as internal control for RNA and protein analysis, expression of the gene can be altered under certain cell growth and differentiation conditions. In addition, a switch from aerobic metabolism to anaerobic glycolysis may also be accompanied by a change in GAPDH
expression. The GAPDH enzyme activity assay kit can be used to quickly assess potential changes in the expression of the gene. The non-radioactive colorimetric GAPDH assay is based on the reduction of the tetrazolium salt INT in a NADH-coupled enzymatic reaction to
formazan, which is water-soluble and exhibits an absorption maximum at 492 nm. The intensity of the red color formed is increased in the presence of increased GAPDH activity. The kit is stable for at least one year if handled and stored properly. The product is for
research use only. Glutamate dehydrogenase (GLDH), an important mitochondrial matrix enzyme integrating carbon and nitrogen metabolism, catalyzes the reversible oxidative deamination of L-glutamate into free ammonia and alpha-ketoglutarate in all tissues. Since the
forward reaction generates a TCA cycle intermediate, GLDH is involved in energy homeostasis. In addition, kidney GLDH participates in acid/base balance of blood by release of ammonia. In clinical diagnostics, increased circulating levels of GLDH signal toxic or hypoxic
liver damage. Our non-radioactive colorimetric GLDH assay is based on the reduction of the tetrazolium salt INT in a NADH-coupled enzymatic reaction to formazan, which is water-soluble and exhibits an absorption maximum at 492 nm. The intensity of the red color
formed is increased in the presence of increased GLDH activity. The assay is simple and non-radioactive. Each kit is sufficient for 200 microassays. The assay solution should be kept in aliquots at -80ºC, and will remain stable indefinitely at -80ºC. The product is for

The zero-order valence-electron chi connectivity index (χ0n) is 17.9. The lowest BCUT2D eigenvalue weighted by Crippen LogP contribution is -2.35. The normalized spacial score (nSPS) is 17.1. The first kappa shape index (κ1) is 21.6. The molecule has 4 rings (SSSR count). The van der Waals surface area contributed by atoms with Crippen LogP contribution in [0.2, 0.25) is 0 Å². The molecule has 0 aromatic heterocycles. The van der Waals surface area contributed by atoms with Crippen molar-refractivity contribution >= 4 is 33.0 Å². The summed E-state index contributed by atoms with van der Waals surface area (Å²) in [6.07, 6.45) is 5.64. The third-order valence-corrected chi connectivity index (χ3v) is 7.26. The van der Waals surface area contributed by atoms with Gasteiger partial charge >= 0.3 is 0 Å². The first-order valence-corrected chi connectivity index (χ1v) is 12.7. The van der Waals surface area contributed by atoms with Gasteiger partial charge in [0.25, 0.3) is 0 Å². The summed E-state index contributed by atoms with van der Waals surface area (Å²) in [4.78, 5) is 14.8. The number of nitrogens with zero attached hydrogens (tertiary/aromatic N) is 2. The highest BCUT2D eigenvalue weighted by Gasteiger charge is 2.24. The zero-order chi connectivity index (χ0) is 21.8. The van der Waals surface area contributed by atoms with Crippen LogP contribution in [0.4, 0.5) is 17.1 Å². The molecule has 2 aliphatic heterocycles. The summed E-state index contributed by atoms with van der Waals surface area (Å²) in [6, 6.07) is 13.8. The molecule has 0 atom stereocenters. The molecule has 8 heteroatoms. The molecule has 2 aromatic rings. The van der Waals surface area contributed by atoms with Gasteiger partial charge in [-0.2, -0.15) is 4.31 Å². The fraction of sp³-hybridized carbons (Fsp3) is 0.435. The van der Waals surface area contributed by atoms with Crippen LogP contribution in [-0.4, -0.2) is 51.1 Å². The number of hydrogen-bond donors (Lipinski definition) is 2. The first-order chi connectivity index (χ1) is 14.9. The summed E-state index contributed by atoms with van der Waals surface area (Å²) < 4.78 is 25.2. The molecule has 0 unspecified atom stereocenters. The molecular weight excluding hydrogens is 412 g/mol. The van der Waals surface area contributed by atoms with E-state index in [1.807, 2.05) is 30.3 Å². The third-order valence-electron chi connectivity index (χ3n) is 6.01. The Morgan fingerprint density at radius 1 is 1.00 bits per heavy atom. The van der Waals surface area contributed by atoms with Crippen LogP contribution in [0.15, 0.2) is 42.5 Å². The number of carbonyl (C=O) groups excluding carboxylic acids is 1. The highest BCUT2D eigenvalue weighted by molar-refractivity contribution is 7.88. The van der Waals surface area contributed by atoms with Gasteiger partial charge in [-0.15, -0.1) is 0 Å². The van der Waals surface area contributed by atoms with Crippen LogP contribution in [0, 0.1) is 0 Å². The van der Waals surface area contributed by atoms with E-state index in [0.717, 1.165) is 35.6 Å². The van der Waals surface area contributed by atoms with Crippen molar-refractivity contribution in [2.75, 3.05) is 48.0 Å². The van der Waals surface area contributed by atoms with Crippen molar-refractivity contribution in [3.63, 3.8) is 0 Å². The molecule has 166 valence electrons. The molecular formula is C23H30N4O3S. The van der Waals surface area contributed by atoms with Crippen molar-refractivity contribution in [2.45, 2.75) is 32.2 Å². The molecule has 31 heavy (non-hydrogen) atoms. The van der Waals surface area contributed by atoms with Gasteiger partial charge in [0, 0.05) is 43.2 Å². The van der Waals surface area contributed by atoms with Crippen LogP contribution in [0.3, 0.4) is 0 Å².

research use only. Glucose, being a major energy source in most eukaryotic and prokaryotic organisms, is subject to tight metabolic regulation. In humans, glucose homeostasis under different metabolic circumstances is of vital importance, and insulin regulates the
concentration of glucose in the blood such that its concentration normally falls within the 3.5-8 mM range. Abnormal circulating levels of glucose are associated with several pathologic states such as diabetes and obesity. Aerobic and anaerobic glucose metabolic
pathways convert glucose to acetyl-CoA and lactic acid, respectively, which are differentially adopted by different tissues. Cell culture media typically contain high levels of glucose (5-25 mM), which promotes lactic acid formation and secretion in culture. The Glucose
Assay Kit is based on sequential hexokinase and glucose-6-phosphate dehydrogenase reactions in a NADP+-coupled oxidation-reduction, which generates formazan exhibiting an absorption maximum at 492 nm. The Glucose Assay kit is used to measure the
concentration of glucose present in diluted serum and cell culture media with a linear detection range of 0.1 – 1 mM. Sample pretreatment with TCA or PCA is not required. The assay solution is stable for at least one year, and should be kept at -80ºC for long term
storage (more than 1 month). Hexokinase catalyzes the first step of glycolysis, converting glucose to glucose-6-phosphate. There are four mammalian hexokinase isoforms (I, II, III, and VI) that differ in tissue distribution and catalytic kinetics. Hexokinase I, II, and III exhibit a
low Km for glucose whereas hexokinase IV (glucokinase) has a Km for glucose 100 times higher than that of other hexokinase. The hexokinase assay solution contains 20 mM glucose, and thus measures the total hexokinase activity of crude cell or tissue extracts. This
non-radioactive colorimetric assay is based on the reduction of the tetrazolium salt INT in a NADH-coupled enzymatic reaction. The INT reaction product is water-soluble and exhibits an absorption maximum at 492 nm. The intensity of the red color formed is increased in
the presence of increased hexokinase activity. The enzyme assay solution should be kept at -80ºC for long-term storage (more than 1 month), and will remain stable indefinitely at -80ºC. Luciferase encoded by the firefly luciferase gene is widely used as a sensitive